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How can I help my 7yr old ds stand up for himself?

(18 Posts)
TempusFunghi Thu 11-Oct-12 09:34:01

He is a funny and popular boy but very gentle. His gentle nature is causing him to be the target of more forceful children. Yesterday one boy took a book from him (very minor I know) and last week ds dropped a small toy he had in his pocket, another boy picked it up and refused to give it back. As far as I know he has now taken it home. I know none of the incidents are serious at all but I don't want him to be the child that others walk all over. I've tried telling him to say no loudly and insistently but he won't. Any suggestions?

SavoyCabbage Thu 11-Oct-12 09:42:18

I have tried teaching my dd to stand up for herself but she just can't do it. It seems she doesn't have a mean gene which I think is needed in these circumstances. My dd is 8.

Some of the girls in her year 3/4 class are such cows.They seem to know exactly what to do and say. Its innate! Poor dd has no 'street cred' as they probably don't say at all. grin

rumncoke Thu 11-Oct-12 14:14:04

Karate! my son was exactly the same but a year of this sorted it out and he does not get any grief now.

lljkk Fri 12-Oct-12 09:57:01

I am a fan of martial arts, too (Judo for us). It doesn't make them want to use fists to fix their problems, but it does teach them to handle conflict and stand up for themselves.

TempusFunghi Fri 12-Oct-12 10:44:11

Thanks everyone , I might look into that for him. smile

seeker Fri 12-Oct-12 10:46:10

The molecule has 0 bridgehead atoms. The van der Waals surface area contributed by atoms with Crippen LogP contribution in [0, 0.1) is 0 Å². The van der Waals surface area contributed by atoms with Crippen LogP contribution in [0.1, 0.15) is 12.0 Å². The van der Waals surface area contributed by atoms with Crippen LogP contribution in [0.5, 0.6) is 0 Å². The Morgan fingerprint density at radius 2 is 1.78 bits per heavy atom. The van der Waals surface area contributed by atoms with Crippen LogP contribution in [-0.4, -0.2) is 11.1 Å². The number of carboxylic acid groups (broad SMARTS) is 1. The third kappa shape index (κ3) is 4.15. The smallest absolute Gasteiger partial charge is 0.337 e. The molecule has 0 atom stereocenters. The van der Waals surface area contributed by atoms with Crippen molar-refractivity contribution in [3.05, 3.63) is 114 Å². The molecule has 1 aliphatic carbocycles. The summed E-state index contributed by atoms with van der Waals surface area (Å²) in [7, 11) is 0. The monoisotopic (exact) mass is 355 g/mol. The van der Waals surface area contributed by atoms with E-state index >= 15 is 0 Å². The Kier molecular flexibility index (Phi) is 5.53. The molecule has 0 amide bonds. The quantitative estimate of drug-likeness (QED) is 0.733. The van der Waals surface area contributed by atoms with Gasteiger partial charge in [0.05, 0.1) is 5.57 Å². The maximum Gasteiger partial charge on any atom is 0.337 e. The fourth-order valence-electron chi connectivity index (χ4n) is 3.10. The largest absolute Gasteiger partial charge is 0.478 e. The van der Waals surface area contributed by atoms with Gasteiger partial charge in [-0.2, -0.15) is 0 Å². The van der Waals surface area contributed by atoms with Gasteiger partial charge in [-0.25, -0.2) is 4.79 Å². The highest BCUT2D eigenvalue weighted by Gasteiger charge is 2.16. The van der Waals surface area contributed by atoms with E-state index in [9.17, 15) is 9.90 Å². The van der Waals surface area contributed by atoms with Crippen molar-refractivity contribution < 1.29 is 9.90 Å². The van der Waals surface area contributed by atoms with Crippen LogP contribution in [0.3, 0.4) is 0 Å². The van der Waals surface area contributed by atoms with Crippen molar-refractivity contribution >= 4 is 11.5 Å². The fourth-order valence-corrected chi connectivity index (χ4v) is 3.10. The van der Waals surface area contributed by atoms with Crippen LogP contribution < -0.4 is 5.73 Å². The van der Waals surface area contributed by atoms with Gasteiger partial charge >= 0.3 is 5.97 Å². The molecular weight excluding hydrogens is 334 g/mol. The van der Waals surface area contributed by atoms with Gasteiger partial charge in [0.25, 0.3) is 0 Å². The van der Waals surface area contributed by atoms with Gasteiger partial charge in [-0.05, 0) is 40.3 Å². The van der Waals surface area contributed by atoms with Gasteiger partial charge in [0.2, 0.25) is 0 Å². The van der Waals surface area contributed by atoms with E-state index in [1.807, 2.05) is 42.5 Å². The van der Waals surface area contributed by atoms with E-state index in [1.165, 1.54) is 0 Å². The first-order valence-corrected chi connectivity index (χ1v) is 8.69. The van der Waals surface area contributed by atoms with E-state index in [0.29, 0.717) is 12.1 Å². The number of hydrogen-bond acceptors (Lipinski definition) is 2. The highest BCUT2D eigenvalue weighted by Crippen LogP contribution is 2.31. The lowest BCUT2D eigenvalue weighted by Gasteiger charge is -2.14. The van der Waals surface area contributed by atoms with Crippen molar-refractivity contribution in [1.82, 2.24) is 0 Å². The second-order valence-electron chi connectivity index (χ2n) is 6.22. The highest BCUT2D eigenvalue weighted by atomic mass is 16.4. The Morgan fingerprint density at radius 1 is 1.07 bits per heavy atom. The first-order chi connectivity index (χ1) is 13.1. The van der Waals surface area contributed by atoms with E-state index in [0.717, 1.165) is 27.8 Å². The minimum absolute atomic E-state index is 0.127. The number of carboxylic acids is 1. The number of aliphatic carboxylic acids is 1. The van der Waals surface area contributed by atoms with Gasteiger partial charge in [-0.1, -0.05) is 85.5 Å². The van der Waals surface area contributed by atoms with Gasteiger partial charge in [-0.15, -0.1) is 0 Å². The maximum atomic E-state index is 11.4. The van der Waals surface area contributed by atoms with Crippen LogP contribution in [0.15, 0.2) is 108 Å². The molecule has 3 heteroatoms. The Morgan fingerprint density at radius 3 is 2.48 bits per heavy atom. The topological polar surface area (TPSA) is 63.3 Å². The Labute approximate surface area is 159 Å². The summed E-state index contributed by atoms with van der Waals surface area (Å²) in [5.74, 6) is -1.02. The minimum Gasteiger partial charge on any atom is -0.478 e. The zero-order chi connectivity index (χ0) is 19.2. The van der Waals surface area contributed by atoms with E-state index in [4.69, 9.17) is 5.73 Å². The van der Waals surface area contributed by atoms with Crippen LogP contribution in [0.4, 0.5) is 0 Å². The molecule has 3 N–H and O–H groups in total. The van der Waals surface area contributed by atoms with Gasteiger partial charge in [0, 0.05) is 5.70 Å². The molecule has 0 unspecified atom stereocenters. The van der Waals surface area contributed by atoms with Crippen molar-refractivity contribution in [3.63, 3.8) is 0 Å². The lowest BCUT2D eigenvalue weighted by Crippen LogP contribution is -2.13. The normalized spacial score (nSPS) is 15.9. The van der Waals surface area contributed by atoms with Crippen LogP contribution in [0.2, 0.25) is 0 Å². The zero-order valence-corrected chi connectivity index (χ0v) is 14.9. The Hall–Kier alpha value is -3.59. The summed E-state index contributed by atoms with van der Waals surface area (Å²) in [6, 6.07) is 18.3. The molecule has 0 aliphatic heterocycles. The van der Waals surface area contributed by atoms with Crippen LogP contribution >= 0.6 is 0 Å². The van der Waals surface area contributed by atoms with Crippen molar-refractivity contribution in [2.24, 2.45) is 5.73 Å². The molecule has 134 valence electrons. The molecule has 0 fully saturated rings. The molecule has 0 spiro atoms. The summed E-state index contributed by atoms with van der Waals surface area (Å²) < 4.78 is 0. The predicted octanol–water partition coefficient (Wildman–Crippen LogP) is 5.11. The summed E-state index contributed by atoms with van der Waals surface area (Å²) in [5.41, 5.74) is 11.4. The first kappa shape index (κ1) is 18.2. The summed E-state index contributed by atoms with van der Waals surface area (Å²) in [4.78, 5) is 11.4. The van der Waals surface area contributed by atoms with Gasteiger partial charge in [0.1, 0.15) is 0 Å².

Or just celebrate his gentle nature........

TempusFunghi Fri 12-Oct-12 10:57:28

Seeker, I love his gentle nature. I do celebrate how kind he his BUT that is not the problem, I don't want to stomp it out of him, I just don't want him to be pushed around. It is my job as a parent to try and prepare him for what is out there in the world and not everyone will 'celebrate' his gentleness but instead view him as an easy target.
I was waiting for a comment like that hmm

Oblomov Fri 12-Oct-12 11:02:46

Aspergers ds1(8) is a total wimp and can not stand up for himself. Makes me so sad on his behalf. Karate has helped alot.

TempusFunghi Fri 12-Oct-12 11:14:39

Is karate better than judo. I don't know anything about martial arts!

lljkk Fri 12-Oct-12 11:49:56

What really matters is how the clubs are run, that it's a fun martial arts club that your child enjoys & you find convenient & not too pricey. Try not to pay out for insurance or anything else any sooner than you have to (I have learnt that lesson the hard way). Ask around for recommendations, good clubs will let them have a few free or very cheap taster sessions that you can stay & observe.

Locally, Judo is a family run club with a huge ethos of fun (& discipline), and you only pay for insurance, kit & the sessions attended. The national offices are just down the road & there are many local competitions to attend.

Meanwhile local Karate is a private business that demands upfront monthly payments whether you turn up or not, with gradings & comps rather too far away for my liking. But I know some local kids love it.

DD did Judo & easily pinned the karate show-offs to the ground when they annoyed her. smile

Bumpstart Fri 12-Oct-12 22:23:43

How does he feel about it? It helps children to act to defend themselves if they can identify and express the feelings caused by these confrontations.

My dd1 has just got really into writing a diary, and talking with me about what she has written. I am hoping that it will enable her to see things coming... Patterns of behaviour, and find ways of dealing with them.